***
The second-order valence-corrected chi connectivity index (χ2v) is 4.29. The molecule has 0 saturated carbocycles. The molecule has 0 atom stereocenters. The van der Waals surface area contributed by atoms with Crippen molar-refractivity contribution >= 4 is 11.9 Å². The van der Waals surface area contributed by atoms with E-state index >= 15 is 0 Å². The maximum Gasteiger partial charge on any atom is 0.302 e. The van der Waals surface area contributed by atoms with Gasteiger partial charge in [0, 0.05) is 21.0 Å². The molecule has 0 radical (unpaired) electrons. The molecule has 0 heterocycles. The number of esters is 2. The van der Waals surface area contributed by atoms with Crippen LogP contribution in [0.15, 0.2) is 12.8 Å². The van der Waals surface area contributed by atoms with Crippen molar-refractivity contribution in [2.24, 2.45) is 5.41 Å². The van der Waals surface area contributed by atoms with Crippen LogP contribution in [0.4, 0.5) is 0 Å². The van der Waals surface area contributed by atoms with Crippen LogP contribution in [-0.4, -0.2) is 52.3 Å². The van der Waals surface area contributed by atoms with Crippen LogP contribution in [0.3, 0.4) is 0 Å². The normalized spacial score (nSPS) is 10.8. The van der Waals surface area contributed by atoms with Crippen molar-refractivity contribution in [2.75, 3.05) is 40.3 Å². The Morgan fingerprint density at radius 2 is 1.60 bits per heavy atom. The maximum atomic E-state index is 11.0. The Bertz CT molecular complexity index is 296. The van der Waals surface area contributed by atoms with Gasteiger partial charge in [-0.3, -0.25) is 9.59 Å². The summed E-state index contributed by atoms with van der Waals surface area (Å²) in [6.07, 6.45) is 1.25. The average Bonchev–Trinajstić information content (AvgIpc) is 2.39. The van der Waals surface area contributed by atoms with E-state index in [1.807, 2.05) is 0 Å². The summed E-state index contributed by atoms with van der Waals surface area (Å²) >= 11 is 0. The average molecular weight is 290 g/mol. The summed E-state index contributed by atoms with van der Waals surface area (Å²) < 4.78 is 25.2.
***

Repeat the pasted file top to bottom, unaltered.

The second-order valence-corrected chi connectivity index (χ2v) is 4.29. The molecule has 0 saturated carbocycles. The molecule has 0 atom stereocenters. The van der Waals surface area contributed by atoms with Crippen molar-refractivity contribution >= 4 is 11.9 Å². The van der Waals surface area contributed by atoms with E-state index >= 15 is 0 Å². The maximum Gasteiger partial charge on any atom is 0.302 e. The van der Waals surface area contributed by atoms with Gasteiger partial charge in [0, 0.05) is 21.0 Å². The molecule has 0 radical (unpaired) electrons. The molecule has 0 heterocycles. The number of esters is 2. The van der Waals surface area contributed by atoms with Crippen LogP contribution in [0.15, 0.2) is 12.8 Å². The van der Waals surface area contributed by atoms with Crippen molar-refractivity contribution in [2.24, 2.45) is 5.41 Å². The van der Waals surface area contributed by atoms with Crippen LogP contribution in [0.4, 0.5) is 0 Å². The van der Waals surface area contributed by atoms with Crippen LogP contribution in [-0.4, -0.2) is 52.3 Å². The van der Waals surface area contributed by atoms with Crippen LogP contribution in [0.3, 0.4) is 0 Å². The normalized spacial score (nSPS) is 10.8. The van der Waals surface area contributed by atoms with Crippen molar-refractivity contribution in [2.75, 3.05) is 40.3 Å². The Morgan fingerprint density at radius 2 is 1.60 bits per heavy atom. The maximum atomic E-state index is 11.0. The Bertz CT molecular complexity index is 296. The van der Waals surface area contributed by atoms with Gasteiger partial charge in [-0.3, -0.25) is 9.59 Å². The summed E-state index contributed by atoms with van der Waals surface area (Å²) in [6.07, 6.45) is 1.25. The average Bonchev–Trinajstić information content (AvgIpc) is 2.39. The van der Waals surface area contributed by atoms with E-state index in [1.807, 2.05) is 0 Å². The summed E-state index contributed by atoms with van der Waals surface area (Å²) >= 11 is 0. The average molecular weight is 290 g/mol. The summed E-state index contributed by atoms with van der Waals surface area (Å²) < 4.78 is 25.2.